FILOXENIA

Filoxenia, or Philoxenia,  the Greek word for hospitality, is more than just a word in Greece, it is a way of life, an obligation, a passion, almost an obsession for most Greeks.  We have experienced many examples of hospitality in other countries during our travels, but rarely reaching the heights of generosity and sincerity you see in Greece. 

As I remember it, the first example of this we experienced, and the one we see repeated more often, was in a small roadside taverna on the island of Corfu.  We did not think much of it at the time, but during a light meal we were enjoying for lunch, the owner supplied us with a couple of extra glasses of retsina “on the house” he said in broken English.  We thanked him, thinking that it was a generous and pleasant way to treat a couple of strangers.

The term filoxenia comes from “Filo” meaning love, or friend, and “xenos” meaning stranger, or sometimes guest – thus love of strangers, or love towards strangers, or what we call “hospitality” in English.  Some say that the meaning dates back to a time when the god Zeus would travel among the world of men disguised as a stranger.  Apparently he decreed this feature of hospitality towards strangers should be an obligation, not just a virtue.  Since then, the Greeks have followed this rule, just in case the stranger happens to be Zeus, traveling around in disguise again!

 This was just the first example of many we enjoyed during subsequent travels in Greece for years to come.  Similar to this example, most of these “filoxenia” experiences were associated with local business people – shop keepers, taverna or restaurant owners, or hotel staff.

During a trip to the Cycladic island of Tinos with some friends from home, we were walking on the beach, not far from where we were staying.  It was a warm day, and after a good walk, we were hot and thirsty, and decided to stop for a drink at a large beachside taverna.  The place was empty, so we had our choice of a nice table overlooking the beach.  Soon a fellow appeared from the back, asking if he could help us.  We told him a few cold beers would be appreciated.  He rushed off and we were soon enjoying the cold drinks, overlooking the Aegean.  After a delicious cooling down period, we noticed our waiter was closing up the kitchen and preparing to leave.  He waved at us, saying he was closing and going home.  We jumped up, apologizing for keeping him, asking how much we owed.  It was then he told us that the taverna was not even officially open, they would open for the season in a couple of days. (This happened just around mid-May, when many of the tourist businesses were opening up for the season).  Still wanting to pay, we asked again what we owed him.  “No, no, it’s on the house.” he insisted.  With that, he left us sitting there, still working on our drinks, while he left to go home.  If it wasn’t still late afternoon, I almost expected him to turn and say “ . . . and turn out the lights when you lock up!”  We were surprised, and our travel friends, who had not experienced Greek filoxenia before, were totally amazed.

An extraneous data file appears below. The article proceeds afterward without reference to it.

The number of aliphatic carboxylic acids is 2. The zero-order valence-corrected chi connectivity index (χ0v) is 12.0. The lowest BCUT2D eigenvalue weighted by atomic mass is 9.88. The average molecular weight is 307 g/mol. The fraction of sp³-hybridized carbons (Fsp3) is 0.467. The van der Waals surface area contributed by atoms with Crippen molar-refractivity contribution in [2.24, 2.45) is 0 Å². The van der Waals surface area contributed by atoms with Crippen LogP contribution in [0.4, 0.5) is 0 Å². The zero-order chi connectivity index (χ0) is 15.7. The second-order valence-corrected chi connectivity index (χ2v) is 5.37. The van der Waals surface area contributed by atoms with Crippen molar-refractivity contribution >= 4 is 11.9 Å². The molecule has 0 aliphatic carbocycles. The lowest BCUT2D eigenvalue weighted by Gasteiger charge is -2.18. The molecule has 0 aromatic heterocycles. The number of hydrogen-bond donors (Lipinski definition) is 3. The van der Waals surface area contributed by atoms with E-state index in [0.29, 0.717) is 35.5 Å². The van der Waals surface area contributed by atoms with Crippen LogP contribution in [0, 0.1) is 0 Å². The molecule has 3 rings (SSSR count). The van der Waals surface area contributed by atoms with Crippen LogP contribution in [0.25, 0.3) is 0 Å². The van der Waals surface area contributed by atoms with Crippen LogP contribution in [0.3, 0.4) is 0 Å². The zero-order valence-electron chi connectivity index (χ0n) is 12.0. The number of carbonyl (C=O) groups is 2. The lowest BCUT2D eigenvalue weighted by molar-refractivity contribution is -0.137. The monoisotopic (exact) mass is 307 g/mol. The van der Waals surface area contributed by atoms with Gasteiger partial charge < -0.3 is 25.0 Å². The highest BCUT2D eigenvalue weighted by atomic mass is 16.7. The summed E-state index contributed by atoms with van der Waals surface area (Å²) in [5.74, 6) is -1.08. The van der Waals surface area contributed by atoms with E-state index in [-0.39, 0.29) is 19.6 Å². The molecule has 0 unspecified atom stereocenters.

We then sat back and enjoyed the rest of our drinks, talking about our new found hospitality.  Still feeling guilty, we collected what we thought would be adequate payment and a generous tip, leaving it under our empty glasses, hoping it would still be there when the owner arrived the next morning.

Filoxenia View of the pool Ian Kent author of Catalyst

The second chapter in this story came a few days later.  It was a lovely warm evening and we decided to walk up the beach again to the same taverna for dinner, which we had heard was now open for business.  This time we brought a couple of extra friends from home, which made a total of six persons for dinner.  It was a delightful place, very “Greek”, decorated with fishing nets, shells and other nautical items.  The tables were all set up under a roof shelter, but open to the view of the ocean, looking across to the island of Mykonos.  The light breeze was just enough to ripple the surface, making little sparkles on the deep Aegean blue.  Once again, we picked a table close to the ocean side, in order to enjoy the view during our meal.  A waiter came to our table and welcomed us, taking our order for a couple of carafes of wine to start.  Within minutes, the owner came out from the kitchen with our wine, greeting us like long lost relatives.  We were surprised that he remembered us, and we asked if he had received the money we left a few days before.  “Yes, yes . . .no, no, no . . .too much, too much!” he insisted.  He welcomed us again to his taverna and said that our wine was “on the house” again, and hoped we enjoyed our dinner.  Not wanting to insult his hospitality (his filoxenia), we capitulated and thanked him profusely.  The evening turned out great, the dinner a delight, and the hospitality continued throughout the evening.  Needless to say, we returned to that place several more times during our stay on the island, and we have noted this in our travel journal as a highlight in our travels.  Several years later, we returned to stay at the hotel associated with the taverna, and got to know the owners very well.  We count those folks as good friends, and have recommended their place several times.


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